High voter turnout in sixth phase too (Evening Lead)

February 28th, 2012 - 7:58 pm ICT by IANS  

Bahujan Samaj Party Lucknow, Feb 28 (IANS) The high stakes battle for power in Uttar Pradesh entered the last lap Tuesday with millions voting peacefully in the sixth and penultimate round of the assembly elections that end next week.

At the end of the day, 60 percent of 2.11 crore voters had turned up to exercise their franchise - a score in keeping with the high voting percentage in the last five rounds. Polling in 68 constituencies across 13 districts in western Uttar Pradesh had begun at 7 a.m. and ended at 5 p.m.

In some places, at Saharanpur for instance, 64 percent of the electorate had cast their ballot, state chief electoral officer Umesh Sinha said.

In Agra too, there was high voting with the voting percentage crossing 51 percent at 3 p.m., two hours before polling ended. With a total turnout of just 42 percent in 2007, the discussion now centres around which political party would be the beneficiary of the voter enthusiasm.

Among the more than 1,000 candidates testing their luck in the sixth phase was Rashtriya Lok Dal (RLD) chief Ajit Singh’s son Jayant Chaudhury.

While the elections were proceeding peacefully, there were some glitches as well. Key Team Anna member Arvind Kejriwal was on his way to Goa but returned from the airport to vote from Ghaziabad only to find his name missing from the voters list.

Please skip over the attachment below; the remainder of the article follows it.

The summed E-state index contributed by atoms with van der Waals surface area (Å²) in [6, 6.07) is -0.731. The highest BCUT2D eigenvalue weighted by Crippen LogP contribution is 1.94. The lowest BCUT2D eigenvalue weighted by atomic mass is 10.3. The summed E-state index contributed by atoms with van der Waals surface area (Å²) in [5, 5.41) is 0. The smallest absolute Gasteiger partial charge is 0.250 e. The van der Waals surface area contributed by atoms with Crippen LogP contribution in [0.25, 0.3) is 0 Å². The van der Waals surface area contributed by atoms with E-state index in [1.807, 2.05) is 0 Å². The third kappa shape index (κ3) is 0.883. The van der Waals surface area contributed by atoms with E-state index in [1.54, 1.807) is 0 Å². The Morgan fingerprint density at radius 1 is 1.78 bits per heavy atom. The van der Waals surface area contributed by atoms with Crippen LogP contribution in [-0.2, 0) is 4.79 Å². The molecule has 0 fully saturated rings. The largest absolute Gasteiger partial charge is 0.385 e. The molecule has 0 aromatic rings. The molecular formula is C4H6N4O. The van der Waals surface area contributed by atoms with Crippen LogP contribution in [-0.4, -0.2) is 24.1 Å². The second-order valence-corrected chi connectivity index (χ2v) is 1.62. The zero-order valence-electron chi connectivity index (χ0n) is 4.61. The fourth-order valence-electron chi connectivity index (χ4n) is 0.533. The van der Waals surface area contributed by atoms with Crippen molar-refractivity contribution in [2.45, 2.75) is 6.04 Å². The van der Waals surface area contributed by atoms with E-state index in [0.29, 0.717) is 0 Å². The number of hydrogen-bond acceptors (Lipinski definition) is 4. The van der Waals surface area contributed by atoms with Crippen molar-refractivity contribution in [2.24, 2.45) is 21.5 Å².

The electoral exercise was held at 21,317 polling stations spread across the districts of Saharanpur, Prabudh Nagar, Muzaffarnagar, Meerut, Baghpat, Ghaziabad, Gautam Budh Nagar, Panchseel Nagar, Bulandshahr, Aligarh, Mahamaya Nagar, Mathura and Agra. The polling areas included Noida and Ghaziabad, adjoining the national capital.

Though the belt is notorious for its feudal traditions, this phase had 9,391,585 women listed as voters, the highest, besides 712 eunuchs.

The impact of the Congress-RLD combine on the Jat and the Muslim voters, who dominate large parts of the 13 districts, was on test. While the Samajwadi Party (SP) vied desperately for the Muslim vote, the ruling Bahujan Samaj Party (BSP) tried hard to retain its chunk of 35 seats won in 2007.

Four of the 13 districts witnessing the poll have a substantial Muslim population ranging between 25-39 percent, while the remaining nine districts have 18-22 percent Muslims.

Counting of votes for this high stakes battle will be done March 6.

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